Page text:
The Daya Bay Reactor Neutrino Experiment Sees Evidence that Electron Neutrinos Turn into Muon Neutrinos

Surprisingly large effect greatly increases the probability that new neutrino experiments will be able to see the differences between matter and antimatter.

Image courtesy of Roy Kaltschmidt, Lawrence Berkeley National Laboratory
The two antineutrino detectors in Daya Bay Hall #1, shown here prior to the pool being filled with ultrapure water. The pool is lined with photomultiplier tubes to track any "stiff" (highly energetic) cosmic rays that make it all the way through the overlying rock.

The Science

The Daya Bay Reactor Neutrino Experiment, a multinational collaboration that operates in the south of China, announced on March 8, 2012, its measurement of the disappearance of electron antineutrinos emitted by nuclear reactors operated by China Guangdong Nuclear Power Group. U.S. and Chinese physicists built six underground detectors buried in the mountains near the nuclear reactors. This was the first time that the disappearance of reactor neutrinos has been measured.

The Impact

Neutrinos were first observed to transform between different types in the 1990s when the SuperK experiment observed the disappearance of muon neutrinos due to cosmic rays striking the earth’s atmosphere. This effect was explained by a theory of neutrino oscillations that required that neutrinos have small but non-zero masses. Follow up experiments have all been consistent with that theory, but type of predicted transformation had not been found. This measurement demonstrates the last transformation does occur and provides strong evidence that the theory is correct. Measurement of the strength of oscillations in neutrinos and their antiparticles can be used to search for the cause of the matter and antimatter asymmetry in the universe.


Physicists have known for years that neutrinos come in three flavors: electron neutrinos, muon neutrons, and tau neutrinos. In 2001 it was experimentally verified that these same neutrinos oscillate into each other, i.e., an electron neutrino can oscillate, or turn into, a muon neutrino. That they do so implies that there is a material substrate that allows these oscillations to occur, i.e., that there are three matter states (physicists call them mass eigenstates) that combine in systematic ways to make up the flavor states that we observe.  Measuring the strength of the mixing of these mass eigenstates has been a key to unraveling the mystery of neutrino physics.  It is the strength of the mixing of mass eigenstates 1 and 3—represented by a parameter called “theta-1-3”, or Θ13—that was most imprecisely known until Daya Bay announced its results. Knowledge of Θ13, along with the known values of Θ12 and Θ23, refined our ability to calculate the rates at which these mass eigenstates mix to make the various neutrino flavors that we observe. But because the measured value of Θ13 is so surprisingly large, it opens up hope that neutrino experiments on the horizon could be able to observe something known as charge/parity (CP) violation. CP violation has long been observed where quarks are involved, at least in some interactions, but not with leptons (neutrinos are leptons). If CP violation is discovered to also affect neutrino oscillation rates, physicists may then gain insight into one of the fundamental questions of our time: where has all the anti-matter gone?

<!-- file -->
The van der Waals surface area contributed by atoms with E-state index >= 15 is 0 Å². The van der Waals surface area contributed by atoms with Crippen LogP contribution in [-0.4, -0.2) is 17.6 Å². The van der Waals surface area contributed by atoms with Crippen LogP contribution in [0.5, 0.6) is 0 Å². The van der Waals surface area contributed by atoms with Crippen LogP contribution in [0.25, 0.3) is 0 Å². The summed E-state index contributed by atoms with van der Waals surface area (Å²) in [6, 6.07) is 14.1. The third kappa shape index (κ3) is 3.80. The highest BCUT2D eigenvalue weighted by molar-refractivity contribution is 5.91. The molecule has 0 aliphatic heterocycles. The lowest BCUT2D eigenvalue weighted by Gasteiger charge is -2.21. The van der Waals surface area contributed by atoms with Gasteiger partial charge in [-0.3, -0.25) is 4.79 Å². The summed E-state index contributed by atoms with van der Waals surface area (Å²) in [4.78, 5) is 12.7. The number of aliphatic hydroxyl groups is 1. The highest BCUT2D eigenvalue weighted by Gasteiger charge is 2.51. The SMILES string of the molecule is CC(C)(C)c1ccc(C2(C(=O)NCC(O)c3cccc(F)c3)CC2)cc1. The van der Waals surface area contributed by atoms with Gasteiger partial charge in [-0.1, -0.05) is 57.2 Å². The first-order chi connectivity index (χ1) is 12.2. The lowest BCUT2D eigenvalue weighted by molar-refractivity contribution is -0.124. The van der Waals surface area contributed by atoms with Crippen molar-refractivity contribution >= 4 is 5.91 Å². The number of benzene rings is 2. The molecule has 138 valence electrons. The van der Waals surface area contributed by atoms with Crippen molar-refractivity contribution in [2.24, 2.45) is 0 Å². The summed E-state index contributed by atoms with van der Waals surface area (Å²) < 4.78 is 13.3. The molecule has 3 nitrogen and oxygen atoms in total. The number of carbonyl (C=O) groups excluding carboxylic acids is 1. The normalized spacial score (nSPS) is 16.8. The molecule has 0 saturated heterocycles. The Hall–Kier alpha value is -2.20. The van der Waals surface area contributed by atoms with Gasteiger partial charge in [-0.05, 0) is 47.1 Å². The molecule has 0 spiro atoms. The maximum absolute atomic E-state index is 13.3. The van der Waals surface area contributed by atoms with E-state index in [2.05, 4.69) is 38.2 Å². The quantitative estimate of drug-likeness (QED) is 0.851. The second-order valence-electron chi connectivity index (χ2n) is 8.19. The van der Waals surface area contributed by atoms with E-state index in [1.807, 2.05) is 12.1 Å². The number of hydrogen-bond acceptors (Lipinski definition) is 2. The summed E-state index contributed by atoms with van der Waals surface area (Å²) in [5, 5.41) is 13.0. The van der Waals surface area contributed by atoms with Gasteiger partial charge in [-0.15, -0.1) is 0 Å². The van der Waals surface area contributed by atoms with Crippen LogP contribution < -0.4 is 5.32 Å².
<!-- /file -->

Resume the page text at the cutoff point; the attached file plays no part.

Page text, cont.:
Kam-Biu Luk
UC Berkeley


Basic research: Office of Science High Energy Physics program


Observation of electron-antineutrino disappearance at Daya Bay, Daya Bay Collaboration (F. P. An et al.), Phys. Rev. Lett. 108 (2012) 171803

Related Links

First Results from the Daya Bay Experiment

Highlight Categories

Program: HEP , NP

Performer: University , DOE Laboratory

Additional: Collaborations , International Collaboration